The fall issue of YALS has the theme of advocacy. Along with articles on a wide-range of advocacy topics there are also features on topics such as teen library spaces and 21st century trends.
In her article on 21st century trends, Sarah C. Malin looks at trends in education, social connections, and civic engagement and considers the role that libraries play in those areas. Those serving teens should be looking at what’s coming next in these areas in order to make sure they are ready to serve teens of tomorrow.
That looking forward can be hard to do. Here are some tips for staying on top of what’s next so you can be ready for what ifs:
- Use social media. Yeah, yeah I know you’ve heard it all before. But Twitter and Facebook are great tools to use to keep up with what’s new and what’s coming. I find out so much from my Twitter feed about new research, programs libraries are trying out, grant projects, and so on. If it weren’t for Twitter there’s no way I would be as up on the world of teens and libraries as I am.
- Read outside of the library box. Of course you should read YALS and other library journals that have information specifically related to the work you do. But, it’s also imperative that you read journals, magazines, newspapers, books, etc. that take you outside of that world. When you read something that isn’t teen or library related ask yourself, “is there a connection here that I’m not thinking about?” It might not be obvious, but there’s a good chance that what people are talking about for adults can and does have an impact on teens. (Or will have an impact in the future.)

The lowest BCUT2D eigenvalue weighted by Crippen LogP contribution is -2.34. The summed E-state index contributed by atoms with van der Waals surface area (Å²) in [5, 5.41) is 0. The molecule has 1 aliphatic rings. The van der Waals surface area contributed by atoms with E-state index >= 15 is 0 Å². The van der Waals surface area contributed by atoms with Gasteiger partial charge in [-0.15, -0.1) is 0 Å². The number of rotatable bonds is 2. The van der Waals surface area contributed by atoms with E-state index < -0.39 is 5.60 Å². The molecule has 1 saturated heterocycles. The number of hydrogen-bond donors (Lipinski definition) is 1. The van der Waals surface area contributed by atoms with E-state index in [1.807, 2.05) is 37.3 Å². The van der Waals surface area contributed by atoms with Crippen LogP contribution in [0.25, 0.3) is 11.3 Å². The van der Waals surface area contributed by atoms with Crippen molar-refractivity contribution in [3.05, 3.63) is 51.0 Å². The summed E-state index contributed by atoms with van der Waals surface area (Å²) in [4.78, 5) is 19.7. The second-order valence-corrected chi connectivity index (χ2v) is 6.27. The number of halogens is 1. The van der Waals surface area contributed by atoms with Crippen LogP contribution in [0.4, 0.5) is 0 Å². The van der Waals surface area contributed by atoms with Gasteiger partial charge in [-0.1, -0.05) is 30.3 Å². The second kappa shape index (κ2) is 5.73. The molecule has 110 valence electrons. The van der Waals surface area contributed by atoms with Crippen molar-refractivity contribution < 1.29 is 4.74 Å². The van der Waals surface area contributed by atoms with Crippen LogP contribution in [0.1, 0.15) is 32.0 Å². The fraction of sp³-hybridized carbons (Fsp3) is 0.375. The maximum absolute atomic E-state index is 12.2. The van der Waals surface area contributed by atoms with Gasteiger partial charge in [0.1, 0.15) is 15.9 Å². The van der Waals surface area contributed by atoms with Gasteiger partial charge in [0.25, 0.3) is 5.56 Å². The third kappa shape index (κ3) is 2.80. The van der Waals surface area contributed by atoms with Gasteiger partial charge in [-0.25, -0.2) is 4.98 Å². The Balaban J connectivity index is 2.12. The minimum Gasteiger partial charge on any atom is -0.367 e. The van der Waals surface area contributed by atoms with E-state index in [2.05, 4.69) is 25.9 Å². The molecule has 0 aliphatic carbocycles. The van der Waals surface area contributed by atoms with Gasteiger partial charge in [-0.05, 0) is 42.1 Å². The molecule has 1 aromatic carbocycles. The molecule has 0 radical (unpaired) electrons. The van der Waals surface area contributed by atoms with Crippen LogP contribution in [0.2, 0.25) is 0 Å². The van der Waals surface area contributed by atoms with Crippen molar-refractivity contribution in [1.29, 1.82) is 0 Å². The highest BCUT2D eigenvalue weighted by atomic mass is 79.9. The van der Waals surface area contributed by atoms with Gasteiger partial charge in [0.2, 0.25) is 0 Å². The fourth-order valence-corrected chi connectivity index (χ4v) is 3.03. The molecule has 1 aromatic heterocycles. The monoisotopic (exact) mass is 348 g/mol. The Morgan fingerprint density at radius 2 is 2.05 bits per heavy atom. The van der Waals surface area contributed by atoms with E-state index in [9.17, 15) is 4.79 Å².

- Keep an open mind. No doubt, it can be scary to think about what might happen in the world of teens and libraries. But, if you start thinking about it now with an open mind – thinking about what’s best for teens and not just focusing on the way it’s always been, you’ll be better prepared to take the steps necessary to serve teens into the future.
- Talk to teens and talk to tweens. It’s really important to find out what teens are looking for and need in library services. And, it’s also important to start finding out about tweens and what they are doing and using and thinking. It’s very possible that the tweens in your community are even more tech/mobile/device interested and savvy than the teens. (Tweens have had tech even more engrained in their lives than teens.) If that’s the case you need to be ready for the tweens who are device and mobile tech oriented when they reach adolescence. Then you don’t have to play catch-up. Again.
What if is a question you should ask yourself regularly. “What if the library were to provide opportunities for teens to…..” Let your imagination go. Think about what the future might bring for teens who publish their own books that live on the library shelves. What might the future bring when library space is more focused on teens hanging out, messing around, and geeking out. What if the future includes teens getting involved in civic activities through the library. What if……?
Don’t forget that YALSA is asking some what if questions as a part of their National Forum on Teens and Libraries. You can participate in some of this questioning during the virtual town hall meetings taking place this spring.
Check out the fall issue of YALS for more information on YALSA projects and on the issue’s theme – advocacy. If you are a YALSA member YALS is a perk of your membership dues. If not a member learn how to join, or learn how to subscribe